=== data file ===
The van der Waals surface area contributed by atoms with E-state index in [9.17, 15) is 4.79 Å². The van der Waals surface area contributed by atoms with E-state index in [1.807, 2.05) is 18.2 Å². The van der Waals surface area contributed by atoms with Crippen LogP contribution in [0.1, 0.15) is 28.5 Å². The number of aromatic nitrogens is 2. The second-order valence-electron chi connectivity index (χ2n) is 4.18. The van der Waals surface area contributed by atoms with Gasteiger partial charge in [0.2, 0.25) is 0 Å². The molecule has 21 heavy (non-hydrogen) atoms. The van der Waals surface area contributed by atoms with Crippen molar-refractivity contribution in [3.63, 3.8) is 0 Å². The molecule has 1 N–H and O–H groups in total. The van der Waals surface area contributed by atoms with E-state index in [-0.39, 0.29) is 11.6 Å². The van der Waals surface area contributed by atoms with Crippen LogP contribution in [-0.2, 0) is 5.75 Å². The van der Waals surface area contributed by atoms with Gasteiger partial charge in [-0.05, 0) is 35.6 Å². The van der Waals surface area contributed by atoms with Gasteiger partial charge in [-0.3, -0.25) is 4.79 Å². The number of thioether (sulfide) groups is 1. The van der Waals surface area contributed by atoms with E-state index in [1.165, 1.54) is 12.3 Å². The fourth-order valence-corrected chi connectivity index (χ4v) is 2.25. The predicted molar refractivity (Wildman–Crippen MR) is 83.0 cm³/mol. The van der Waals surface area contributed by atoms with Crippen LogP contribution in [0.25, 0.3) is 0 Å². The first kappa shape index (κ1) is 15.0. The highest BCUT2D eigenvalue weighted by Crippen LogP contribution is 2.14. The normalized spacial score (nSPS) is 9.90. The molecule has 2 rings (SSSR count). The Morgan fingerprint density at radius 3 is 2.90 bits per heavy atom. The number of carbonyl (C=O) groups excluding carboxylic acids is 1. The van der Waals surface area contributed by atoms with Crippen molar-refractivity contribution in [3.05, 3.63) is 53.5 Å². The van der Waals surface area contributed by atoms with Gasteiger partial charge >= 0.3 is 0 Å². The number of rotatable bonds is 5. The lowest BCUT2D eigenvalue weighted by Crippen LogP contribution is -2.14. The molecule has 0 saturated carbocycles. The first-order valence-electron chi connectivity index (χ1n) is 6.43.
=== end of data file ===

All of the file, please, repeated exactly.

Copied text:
The van der Waals surface area contributed by atoms with E-state index in [9.17, 15) is 4.79 Å². The van der Waals surface area contributed by atoms with E-state index in [1.807, 2.05) is 18.2 Å². The van der Waals surface area contributed by atoms with Crippen LogP contribution in [0.1, 0.15) is 28.5 Å². The number of aromatic nitrogens is 2. The second-order valence-electron chi connectivity index (χ2n) is 4.18. The van der Waals surface area contributed by atoms with Gasteiger partial charge in [0.2, 0.25) is 0 Å². The molecule has 21 heavy (non-hydrogen) atoms. The van der Waals surface area contributed by atoms with Crippen molar-refractivity contribution in [3.63, 3.8) is 0 Å². The molecule has 1 N–H and O–H groups in total. The van der Waals surface area contributed by atoms with E-state index in [-0.39, 0.29) is 11.6 Å². The van der Waals surface area contributed by atoms with Crippen LogP contribution in [-0.2, 0) is 5.75 Å². The van der Waals surface area contributed by atoms with Gasteiger partial charge in [-0.05, 0) is 35.6 Å². The van der Waals surface area contributed by atoms with Gasteiger partial charge in [-0.3, -0.25) is 4.79 Å². The number of thioether (sulfide) groups is 1. The van der Waals surface area contributed by atoms with E-state index in [1.165, 1.54) is 12.3 Å². The fourth-order valence-corrected chi connectivity index (χ4v) is 2.25. The predicted molar refractivity (Wildman–Crippen MR) is 83.0 cm³/mol. The van der Waals surface area contributed by atoms with Crippen LogP contribution in [0.25, 0.3) is 0 Å². The first kappa shape index (κ1) is 15.0. The highest BCUT2D eigenvalue weighted by Crippen LogP contribution is 2.14. The normalized spacial score (nSPS) is 9.90. The molecule has 2 rings (SSSR count). The Morgan fingerprint density at radius 3 is 2.90 bits per heavy atom. The number of carbonyl (C=O) groups excluding carboxylic acids is 1. The van der Waals surface area contributed by atoms with Crippen molar-refractivity contribution in [3.05, 3.63) is 53.5 Å². The van der Waals surface area contributed by atoms with Gasteiger partial charge >= 0.3 is 0 Å². The number of rotatable bonds is 5. The lowest BCUT2D eigenvalue weighted by Crippen LogP contribution is -2.14. The molecule has 0 saturated carbocycles. The first-order valence-electron chi connectivity index (χ1n) is 6.43.